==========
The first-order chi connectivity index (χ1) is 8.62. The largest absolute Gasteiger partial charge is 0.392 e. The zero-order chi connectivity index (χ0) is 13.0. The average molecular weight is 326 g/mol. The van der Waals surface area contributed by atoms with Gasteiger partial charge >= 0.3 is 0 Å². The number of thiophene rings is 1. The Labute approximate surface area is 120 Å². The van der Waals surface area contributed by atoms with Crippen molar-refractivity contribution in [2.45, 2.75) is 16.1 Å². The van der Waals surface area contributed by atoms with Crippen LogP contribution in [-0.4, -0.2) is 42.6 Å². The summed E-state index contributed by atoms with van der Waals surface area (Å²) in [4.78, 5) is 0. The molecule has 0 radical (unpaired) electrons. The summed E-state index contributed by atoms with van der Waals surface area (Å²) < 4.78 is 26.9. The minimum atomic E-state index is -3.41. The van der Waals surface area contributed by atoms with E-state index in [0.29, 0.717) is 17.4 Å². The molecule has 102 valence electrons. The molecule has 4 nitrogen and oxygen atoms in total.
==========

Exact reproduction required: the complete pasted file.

The first-order chi connectivity index (χ1) is 8.62. The largest absolute Gasteiger partial charge is 0.392 e. The zero-order chi connectivity index (χ0) is 13.0. The average molecular weight is 326 g/mol. The van der Waals surface area contributed by atoms with Gasteiger partial charge >= 0.3 is 0 Å². The number of thiophene rings is 1. The Labute approximate surface area is 120 Å². The van der Waals surface area contributed by atoms with Crippen molar-refractivity contribution in [2.45, 2.75) is 16.1 Å². The van der Waals surface area contributed by atoms with Crippen LogP contribution in [-0.4, -0.2) is 42.6 Å². The summed E-state index contributed by atoms with van der Waals surface area (Å²) in [4.78, 5) is 0. The molecule has 0 radical (unpaired) electrons. The summed E-state index contributed by atoms with van der Waals surface area (Å²) < 4.78 is 26.9. The minimum atomic E-state index is -3.41. The van der Waals surface area contributed by atoms with E-state index in [0.29, 0.717) is 17.4 Å². The molecule has 102 valence electrons. The molecule has 4 nitrogen and oxygen atoms in total.